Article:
For many Americans struggling with opioid addiction, the problem starts with the abuse of a prescription.
To help tackle this issue, a group of local high school students created a new device.
Most prescriptions come in the familiar, orange canisters. Unfortunately, these are flawed: patients can take too many pills, too frequently and other people can get into the containers very easily.
For last year’s Pennsylvania Governor’s STEM Competition, a team of students at South Fayette High School was tasked with designing a device that could help address a problem being faced by Pennsylvanians.
Michael Kugler, a senior who served as the lead engineer on the project, said that, with the opioid crisis in mind, the team saw plenty of room for improvement in the traditional pill canisters.
“We came up with a pill dispenser for opioids that uses a fingerprint reader and a programmable time dosing schedule," said Kugler.
The dispenser is called the LockRx. Its design is meant to serve as a deterrent to abuse.
“Essentially, if you’re prescribed a medication, it’ll only open with your fingerprint, as well as only dispense a certain amount of the medication at a designated interval that the prescriber mandates," said Kugler.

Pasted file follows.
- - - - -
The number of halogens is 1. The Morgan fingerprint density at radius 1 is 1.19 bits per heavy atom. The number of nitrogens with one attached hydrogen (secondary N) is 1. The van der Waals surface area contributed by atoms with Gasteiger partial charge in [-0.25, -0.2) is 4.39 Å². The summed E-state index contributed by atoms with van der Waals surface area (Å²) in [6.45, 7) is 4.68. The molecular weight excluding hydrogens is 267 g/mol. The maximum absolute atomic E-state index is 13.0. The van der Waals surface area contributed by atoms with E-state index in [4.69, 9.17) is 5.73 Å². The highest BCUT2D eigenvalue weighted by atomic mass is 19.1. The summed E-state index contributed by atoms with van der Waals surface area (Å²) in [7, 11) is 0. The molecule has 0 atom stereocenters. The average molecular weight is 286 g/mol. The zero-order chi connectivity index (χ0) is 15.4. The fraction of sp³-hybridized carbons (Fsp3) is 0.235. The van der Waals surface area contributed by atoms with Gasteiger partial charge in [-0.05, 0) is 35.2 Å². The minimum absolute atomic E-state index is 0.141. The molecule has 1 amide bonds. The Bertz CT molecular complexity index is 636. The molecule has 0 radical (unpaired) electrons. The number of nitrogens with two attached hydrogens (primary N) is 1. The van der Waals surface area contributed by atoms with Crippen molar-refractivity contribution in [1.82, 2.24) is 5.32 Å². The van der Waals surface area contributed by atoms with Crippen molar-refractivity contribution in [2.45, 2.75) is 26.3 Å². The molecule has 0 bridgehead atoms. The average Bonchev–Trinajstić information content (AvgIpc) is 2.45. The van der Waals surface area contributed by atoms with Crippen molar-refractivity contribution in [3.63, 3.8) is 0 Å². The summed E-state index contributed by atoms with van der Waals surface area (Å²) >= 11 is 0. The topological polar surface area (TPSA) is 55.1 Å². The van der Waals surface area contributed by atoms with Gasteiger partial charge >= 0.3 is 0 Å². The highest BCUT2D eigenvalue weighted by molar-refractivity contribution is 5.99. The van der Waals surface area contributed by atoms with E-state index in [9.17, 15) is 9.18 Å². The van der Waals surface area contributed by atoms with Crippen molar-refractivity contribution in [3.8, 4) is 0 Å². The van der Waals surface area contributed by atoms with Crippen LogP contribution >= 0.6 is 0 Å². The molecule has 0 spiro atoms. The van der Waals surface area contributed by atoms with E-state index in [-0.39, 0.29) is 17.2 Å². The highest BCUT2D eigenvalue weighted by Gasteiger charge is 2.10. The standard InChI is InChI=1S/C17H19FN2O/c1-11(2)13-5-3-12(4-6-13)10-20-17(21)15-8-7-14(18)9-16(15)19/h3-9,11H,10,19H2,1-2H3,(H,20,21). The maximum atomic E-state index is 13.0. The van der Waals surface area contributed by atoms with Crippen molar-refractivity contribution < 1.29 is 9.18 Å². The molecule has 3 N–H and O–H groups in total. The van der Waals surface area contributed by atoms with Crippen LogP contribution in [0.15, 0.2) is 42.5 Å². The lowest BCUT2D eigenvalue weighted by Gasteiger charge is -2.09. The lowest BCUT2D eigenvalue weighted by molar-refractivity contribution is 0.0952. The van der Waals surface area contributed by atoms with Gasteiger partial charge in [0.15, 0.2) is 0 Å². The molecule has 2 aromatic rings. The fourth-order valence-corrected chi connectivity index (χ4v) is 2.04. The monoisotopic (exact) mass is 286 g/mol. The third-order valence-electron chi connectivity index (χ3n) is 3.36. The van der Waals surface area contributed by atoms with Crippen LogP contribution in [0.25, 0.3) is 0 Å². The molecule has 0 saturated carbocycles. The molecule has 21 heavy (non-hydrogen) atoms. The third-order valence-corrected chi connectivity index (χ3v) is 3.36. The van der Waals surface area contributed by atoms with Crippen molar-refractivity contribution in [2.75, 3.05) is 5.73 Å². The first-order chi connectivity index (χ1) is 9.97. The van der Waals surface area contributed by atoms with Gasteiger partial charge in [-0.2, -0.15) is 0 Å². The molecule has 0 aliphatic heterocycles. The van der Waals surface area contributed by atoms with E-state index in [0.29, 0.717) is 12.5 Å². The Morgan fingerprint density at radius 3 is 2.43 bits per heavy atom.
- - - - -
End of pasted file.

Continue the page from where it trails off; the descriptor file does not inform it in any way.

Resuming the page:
The team consisted of Kugler, senior Chris Rodi, junior Josh Milteer, sophomores Suraj Bokil, Anish Thangavelu and Jay Abraham, and Ashumi Rokadia, who graduated in June. James Hausman, an English teacher at the high school, served as the team's advisor.
The students submitted the LockRx to the nationwide Digital Promise filmMAKER Challenge last spring.
LockRx was one of four winning entries, which also another project called from South Fayette called Bag It Pro. The LockRx team was invited to present their product at the World Maker Faire in New York City this past weekend.
Rodi said the group still has further ambitions for the project.
“We’d like to take it to market, and once we take it to market, actually try having an impact on people and society and reducing this opioid addiction rate,” said Rodi.
Currently, there is a patent pending on the LockRx.